Our teeth tend to be troublesome. They contain live tissues and nerves, which are susceptible to the bacteria that occur naturally in the mouth. Simple activities such as eating and talking also put your teeth under pressure.
Your teeth – and gums – can come under attack when plaque and tartar build up on the teeth and gum line. The microbes in plaque and tartar produce acid that eats away at your tooth enamel, and toxins that infect the gums.
So, to help your teeth and gums stay strong and healthy, it’s imperative to brush your teeth at least twice a day and floss at least once every day. It’s also advisable to get regular dental check-ups so that any problems can be detected before they become serious. Cutting down on sugary foods and drinks is also a good idea.
Nevertheless, problems can still arise, so you need to be able to spot the signs of underlying dental issues and know how to deal with them.
- Tooth Decay
Tooth decay (also referred to as cavities or dental caries) occurs when the germs in plaque settle on teeth. The acid produced by these bacteria eats away at the enamel and forms holes. Children and older people are more prone to cavities because their tooth enamel is more vulnerable.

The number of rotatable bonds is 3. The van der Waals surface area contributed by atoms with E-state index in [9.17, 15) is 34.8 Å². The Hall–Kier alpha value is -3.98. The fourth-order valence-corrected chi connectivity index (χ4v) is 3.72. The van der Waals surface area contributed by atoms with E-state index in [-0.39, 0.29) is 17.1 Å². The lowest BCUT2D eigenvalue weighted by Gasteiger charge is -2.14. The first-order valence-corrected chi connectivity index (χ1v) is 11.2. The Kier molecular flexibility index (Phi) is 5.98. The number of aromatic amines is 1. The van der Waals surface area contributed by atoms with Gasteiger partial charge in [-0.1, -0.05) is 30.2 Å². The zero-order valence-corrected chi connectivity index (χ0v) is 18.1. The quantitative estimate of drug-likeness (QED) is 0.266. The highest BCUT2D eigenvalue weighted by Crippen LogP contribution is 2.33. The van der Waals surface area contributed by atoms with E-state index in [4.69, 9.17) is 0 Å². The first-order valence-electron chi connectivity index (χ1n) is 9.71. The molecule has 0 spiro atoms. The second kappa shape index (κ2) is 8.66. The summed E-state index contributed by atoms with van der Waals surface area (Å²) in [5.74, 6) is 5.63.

You can help to protect your teeth against cavities by using a fluoride toothpaste, and avoiding acidic food and drinks like citrus fruits and fruit juices.
- Gum Disease
As with tooth decay, anyone can get gum disease. This bacterial infection begins as gingivitis and can progress to periodontitis, a more serious condition that attacks the tissue and ligaments that secure your teeth in place.
The early stages of gingivitis and mild periodontal disease can be reversed with a good routine of oral hygiene and professional treatment for the infection.
- Tooth Infection
If a tooth root fills up with bacteria, it will damage the nerves and pulp inside the tooth, so seek dental treatment immediately if you have cracked a tooth and think it’s become infected. Severe tooth root infections can cause abscesses, in the form of painful facial swelling. The only solution in cases like this is typically root canal treatment.
- Enamel Erosion
Your teeth get through a lot of work over time, particularly every time you eat. This ongoing wear and tear can lead to erosion of the teeth’s protective outer layer, the enamel. Avoid habits such as chewing on hard substances like ice, grinding your teeth or clenching your jaw.
- Dry Mouth
Dry mouth (xerostomia) is caused by a deficiency of saliva, which allows bacteria to remain on your teeth, eating away at the enamel. There are several causes of dry mouth, including medications. If you are on any kind of prescription drugs, ask your doctor whether this could be an issue.
To find out for sure about the condition of your teeth and gums, schedule an appointment with Sherwood Dental now.